If you can't use non-native software, then you can try VBScript or JScript excecuted via the CSCRIPT batch command. Either one would be MUCH faster.

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Thank you, I will try this, as soon as Im up to it again. –  HeinrichStack Feb 17 '12 at 6:41
Thanks, it worked. I wish I could understand this script in detail, w/o having to become a batch expert :) –  HeinrichStack Feb 21 '12 at 7:03
PS Just a small feedback on performance, it is trimming a big text file with a rate of little less than 1 MB / sec on a dual intel 2.66 GHz, xp sp3, 2GB RAM. I know the above means almost nothing, but just fyi. For me, if Im to trim a 10MB file, it would mean more than 10 mins ... So, the question is: Could you imagine some limits for the above batch, and some possibility to increase performance? The line set /a "k=4096"%\n% sets some buffer or what is it good for? –  HeinrichStack Feb 21 '12 at 7:52
@HeinrichStack Oops, the set /a k... line was an accidental holdover from aGerman's original code. It was harmless, but not needed - I've eliminated it. I think you have typo/math error - I wish this was as fast as 1MB/sec ;) I get a bit less than 1MB/min. I'll add an addendum about performance. –  dbenham Feb 21 '12 at 12:14
works like a charm! Thanks –  Michael F. Aug 16 '12 at 10:02

Go get yourself a copy of CygWin or the sed package from GnuWin32.

Then use that with the command:

sed "s/ *$//" inputFile >outputFile
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Thanks, but I forgot to mention, that I want to trim the trailing whitespaces without any additional software. Just with the preinstalled files on the OS. –  HeinrichStack Feb 16 '12 at 12:55

Dos Tips has an implementation of RTrim that works for batch files:

:rTrim string char max -- strips white spaces (or other characters) from the end of a string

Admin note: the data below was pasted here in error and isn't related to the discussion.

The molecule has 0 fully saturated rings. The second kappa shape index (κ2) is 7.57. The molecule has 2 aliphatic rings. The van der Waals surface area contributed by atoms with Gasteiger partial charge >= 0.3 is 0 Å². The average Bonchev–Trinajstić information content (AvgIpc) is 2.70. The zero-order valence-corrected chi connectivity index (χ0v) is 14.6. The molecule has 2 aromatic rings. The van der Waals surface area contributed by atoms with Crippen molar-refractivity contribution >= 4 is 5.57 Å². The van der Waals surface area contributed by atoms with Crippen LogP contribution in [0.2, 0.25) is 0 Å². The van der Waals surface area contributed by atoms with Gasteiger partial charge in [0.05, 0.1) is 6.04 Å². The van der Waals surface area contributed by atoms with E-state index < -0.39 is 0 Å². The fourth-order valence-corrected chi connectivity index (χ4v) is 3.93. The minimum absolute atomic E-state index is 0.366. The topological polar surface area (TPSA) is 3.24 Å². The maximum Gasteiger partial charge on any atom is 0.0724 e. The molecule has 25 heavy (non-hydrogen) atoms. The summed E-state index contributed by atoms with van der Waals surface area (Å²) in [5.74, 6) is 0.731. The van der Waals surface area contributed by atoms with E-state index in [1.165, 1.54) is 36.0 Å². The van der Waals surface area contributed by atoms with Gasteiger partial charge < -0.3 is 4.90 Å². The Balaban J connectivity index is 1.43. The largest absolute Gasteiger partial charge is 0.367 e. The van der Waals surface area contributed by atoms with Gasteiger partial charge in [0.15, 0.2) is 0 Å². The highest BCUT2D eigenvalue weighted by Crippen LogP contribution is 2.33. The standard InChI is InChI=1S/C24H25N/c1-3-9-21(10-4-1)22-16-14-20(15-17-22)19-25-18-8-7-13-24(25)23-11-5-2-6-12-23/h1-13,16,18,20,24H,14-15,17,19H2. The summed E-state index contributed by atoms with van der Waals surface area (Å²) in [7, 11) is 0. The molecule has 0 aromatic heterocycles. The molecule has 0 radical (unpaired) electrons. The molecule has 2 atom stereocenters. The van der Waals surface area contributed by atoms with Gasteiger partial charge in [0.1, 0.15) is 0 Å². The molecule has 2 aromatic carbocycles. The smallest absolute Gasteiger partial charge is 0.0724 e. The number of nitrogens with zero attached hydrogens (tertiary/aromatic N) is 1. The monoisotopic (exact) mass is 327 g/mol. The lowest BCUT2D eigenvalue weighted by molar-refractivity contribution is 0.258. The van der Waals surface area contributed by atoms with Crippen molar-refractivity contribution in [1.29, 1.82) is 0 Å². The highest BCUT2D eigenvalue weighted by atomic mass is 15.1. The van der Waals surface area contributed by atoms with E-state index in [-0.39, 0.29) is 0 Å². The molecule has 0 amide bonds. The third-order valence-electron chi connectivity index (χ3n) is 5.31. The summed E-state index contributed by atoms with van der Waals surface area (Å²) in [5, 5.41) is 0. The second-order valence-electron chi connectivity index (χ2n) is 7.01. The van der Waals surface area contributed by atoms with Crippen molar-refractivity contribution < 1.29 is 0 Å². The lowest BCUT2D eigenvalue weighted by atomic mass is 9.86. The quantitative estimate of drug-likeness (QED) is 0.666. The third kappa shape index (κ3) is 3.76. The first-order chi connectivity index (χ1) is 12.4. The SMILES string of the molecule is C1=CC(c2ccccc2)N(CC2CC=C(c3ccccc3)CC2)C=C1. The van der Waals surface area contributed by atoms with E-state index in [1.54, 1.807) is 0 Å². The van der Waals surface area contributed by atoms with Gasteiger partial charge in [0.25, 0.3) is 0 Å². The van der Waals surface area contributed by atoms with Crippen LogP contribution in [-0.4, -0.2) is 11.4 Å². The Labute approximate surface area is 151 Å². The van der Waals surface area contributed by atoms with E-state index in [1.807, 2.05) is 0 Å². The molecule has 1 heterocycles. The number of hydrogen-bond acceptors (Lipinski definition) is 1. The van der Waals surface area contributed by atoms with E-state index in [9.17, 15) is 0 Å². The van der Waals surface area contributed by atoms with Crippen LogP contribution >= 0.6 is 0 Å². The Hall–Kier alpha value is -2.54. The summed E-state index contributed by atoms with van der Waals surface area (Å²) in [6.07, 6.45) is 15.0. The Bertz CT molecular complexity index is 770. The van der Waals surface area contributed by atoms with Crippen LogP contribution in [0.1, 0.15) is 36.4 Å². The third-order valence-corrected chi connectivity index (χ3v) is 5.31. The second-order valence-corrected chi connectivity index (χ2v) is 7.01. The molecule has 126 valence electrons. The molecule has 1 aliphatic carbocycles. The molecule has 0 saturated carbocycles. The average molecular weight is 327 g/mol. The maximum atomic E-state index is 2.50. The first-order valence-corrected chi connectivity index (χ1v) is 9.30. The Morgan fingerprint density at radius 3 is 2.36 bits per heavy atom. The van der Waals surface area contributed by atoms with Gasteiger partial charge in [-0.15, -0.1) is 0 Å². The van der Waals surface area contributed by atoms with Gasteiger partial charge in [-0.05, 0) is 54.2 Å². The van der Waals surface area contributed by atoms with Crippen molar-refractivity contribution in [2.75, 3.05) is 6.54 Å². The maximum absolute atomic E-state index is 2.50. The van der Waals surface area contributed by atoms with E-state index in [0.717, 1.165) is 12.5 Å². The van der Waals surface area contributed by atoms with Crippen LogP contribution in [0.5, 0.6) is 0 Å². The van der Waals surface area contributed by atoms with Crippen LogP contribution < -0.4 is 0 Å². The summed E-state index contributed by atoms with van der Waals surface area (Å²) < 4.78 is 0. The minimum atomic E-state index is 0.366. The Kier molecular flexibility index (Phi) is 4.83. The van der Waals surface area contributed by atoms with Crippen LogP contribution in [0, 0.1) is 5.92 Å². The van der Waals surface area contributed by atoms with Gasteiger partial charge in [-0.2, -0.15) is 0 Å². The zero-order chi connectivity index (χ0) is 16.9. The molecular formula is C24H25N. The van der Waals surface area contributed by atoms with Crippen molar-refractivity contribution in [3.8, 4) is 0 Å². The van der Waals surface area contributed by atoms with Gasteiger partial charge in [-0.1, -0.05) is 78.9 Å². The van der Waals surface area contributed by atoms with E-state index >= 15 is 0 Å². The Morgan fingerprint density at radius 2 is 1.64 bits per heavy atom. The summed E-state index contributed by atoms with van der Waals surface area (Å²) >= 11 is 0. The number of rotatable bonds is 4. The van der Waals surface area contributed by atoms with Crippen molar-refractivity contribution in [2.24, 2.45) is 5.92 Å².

::                     -- string [in,out] - string variable to be trimmed
::                     -- char   [in,opt] - character to be trimmed, default is space
::                     -- max    [in,opt] - maximum number of characters to be trimmed from the end, default is 32
:$created 20060101 :$changed 20080219 :$categories StringManipulation
:$source http://www.dostips.com
call set string=%%%~1%%
set char=%~2
set max=%~3
if "%char%"=="" set char= &rem one space
if "%max%"=="" set max=32
for /l %%a in (1,1,%max%) do if "!string:~-1!"=="%char%" set string=!string:~0,-1!
    IF "%~1" NEQ "" SET %~1=%string%

If you're not used to using functions in batch files, read this.

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Thanks, but I need to call this from the command line. Any suggestions how ? –  HeinrichStack Feb 16 '12 at 12:54
@HeinrichStack: Make a batch file that calls this function with its argument… –  Ben Hocking Feb 16 '12 at 20:49

Good tool for removing trailing spaces in files in windows: http://mountwhite.net/en/spaces.html

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I use this Python 2 script to print lines with trailing whitespace and remove them manually:

#!/usr/bin/env python2
import sys

if not sys.argv[1:]:
  sys.exit('usage: whitespace.py <filename>')

for no, line in enumerate(open(sys.argv[1], 'rb').read().splitlines()):
  if line.endswith(' '):
    print no+1, line

I know that Python is not preinstalled for Windows, but at least it works cross-platform.